Revolutionary Contact Lenses Utilize Eye Pressure Monitoring to Detect GlaucomaResearchers from Northumbria University in the UK and Boğaziçi University in Turkey have developed contact lenses with embedded sensors that can measure the pressure inside the eye. The information gathered by these lenses is then sent to an ophthalmologist for evaluation, with the hope that they will lead to early diagnosis of glaucoma. Glaucoma is a condition that can cause irreversible vision loss if left untreated.

Glaucoma occurs when the optic nerve, which connects the eye to the brain, is damaged due to increased intraocular pressure (IOP). This pressure is usually caused by a buildup of fluid in the front part of the eye. The problem with glaucoma is that it develops slowly over time, causing harm before any vision loss occurs. By the time it is detected during routine eye tests, the damage may already be done.

However, the collaboration between researchers from Northumbria University and Boğaziçi University has led to the development of contact lenses that can detect fluctuations in IOP. These lenses, called GlakoLens, have been trialed in people and offer several benefits compared to conventional eye exams.

The contact lenses contain an electrically passive sensor embedded in a disposable soft lens made of polydimethylsiloxane (PDMS). Data collected by the lenses is wirelessly transmitted to a wearable electronic readout system, which then processes the information. The processed data is then given to an ophthalmologist for evaluation.

One of the advantages of using GlakoLens is that it allows for easier and more accurate IOP measurements over a longer period of time compared to traditional methods. IOP can vary greatly throughout the day, so continuous monitoring provides better insight into the health of the eyes.

Hamdi Torun, the corresponding author of the study, explained that traditional methods for measuring IOP involve going to a clinic for a single measurement, which can be misleading due to natural variations. Further investigation often requires hospitalization for repeated measurements. In contrast, GlakoLens allows patients to go about their day normally while their IOP measurements are recorded and sent to a doctor for analysis after a 24-hour testing period.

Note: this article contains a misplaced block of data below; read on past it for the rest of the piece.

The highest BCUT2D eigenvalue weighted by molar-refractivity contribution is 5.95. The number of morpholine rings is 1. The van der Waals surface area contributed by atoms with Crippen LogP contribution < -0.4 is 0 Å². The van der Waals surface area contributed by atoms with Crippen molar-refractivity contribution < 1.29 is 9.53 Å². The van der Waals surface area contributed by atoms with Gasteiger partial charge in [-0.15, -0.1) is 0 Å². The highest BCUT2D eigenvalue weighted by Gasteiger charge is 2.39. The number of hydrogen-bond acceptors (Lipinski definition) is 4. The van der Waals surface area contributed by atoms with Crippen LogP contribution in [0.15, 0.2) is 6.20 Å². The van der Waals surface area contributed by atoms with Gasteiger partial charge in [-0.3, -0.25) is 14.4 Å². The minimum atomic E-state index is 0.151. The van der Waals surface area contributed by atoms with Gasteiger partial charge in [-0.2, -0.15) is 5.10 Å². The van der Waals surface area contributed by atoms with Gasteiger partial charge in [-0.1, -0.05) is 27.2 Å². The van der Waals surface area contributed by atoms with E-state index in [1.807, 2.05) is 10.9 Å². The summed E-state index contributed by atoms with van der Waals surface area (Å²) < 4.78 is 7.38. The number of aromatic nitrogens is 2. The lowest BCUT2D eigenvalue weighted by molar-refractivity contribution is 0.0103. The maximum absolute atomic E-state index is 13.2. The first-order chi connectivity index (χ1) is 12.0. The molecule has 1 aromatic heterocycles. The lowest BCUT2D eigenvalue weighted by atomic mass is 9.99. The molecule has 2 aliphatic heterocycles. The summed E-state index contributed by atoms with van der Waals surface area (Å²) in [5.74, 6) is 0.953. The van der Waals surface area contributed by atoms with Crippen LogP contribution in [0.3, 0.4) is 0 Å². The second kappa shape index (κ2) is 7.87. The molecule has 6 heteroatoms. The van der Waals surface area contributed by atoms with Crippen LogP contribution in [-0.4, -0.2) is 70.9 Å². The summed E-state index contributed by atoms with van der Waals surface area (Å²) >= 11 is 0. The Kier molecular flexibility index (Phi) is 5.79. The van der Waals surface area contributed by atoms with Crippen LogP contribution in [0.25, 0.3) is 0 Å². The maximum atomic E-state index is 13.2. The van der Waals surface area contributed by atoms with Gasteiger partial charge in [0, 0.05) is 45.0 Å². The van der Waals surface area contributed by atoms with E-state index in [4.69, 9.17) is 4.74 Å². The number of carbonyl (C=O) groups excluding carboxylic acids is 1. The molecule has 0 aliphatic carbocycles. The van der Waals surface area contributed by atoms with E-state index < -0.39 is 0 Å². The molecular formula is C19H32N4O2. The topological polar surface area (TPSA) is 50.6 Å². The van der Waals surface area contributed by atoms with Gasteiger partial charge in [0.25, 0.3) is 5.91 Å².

The researchers tested the contact lenses on six healthy volunteers who intentionally increased their IOP by drinking water and lying flat. The data collected by the lenses in the left eye was compared to IOP measurements taken in the right eye without the lens. The findings showed that the contact lens sensors responded to the effects of water loading, and the measurements were consistent with those taken by the device.

Further experiments using larger groups of healthy individuals will be conducted to assess the accuracy and reliability of the sensors. The researchers also plan to optimize the comfort and non-invasiveness of the contact lenses in future iterations.

While these contact lenses are not the first to detect glaucoma, they offer unique advantages. Previous lenses used electrically active silicon chips, resulting in thicker and less comfortable lenses that restricted vision. GlakoLens, on the other hand, uses an electrically passive sensor and soft contact lens, ensuring greater comfort for wearers.

In addition to diagnosing glaucoma, the researchers believe that their lenses could be used to detect other health conditions by measuring molecules such as glucose and lactic acid present in the eye.

The study was published in the journal Contact Lens and Anterior Eye, and the lenses are expected to be commercially available through the spin-off company GlakoLens. The researchers believe that this technology has the potential to not only save the sight of patients in the early stages of glaucoma but also provide early diagnosis for other diseases in the future.

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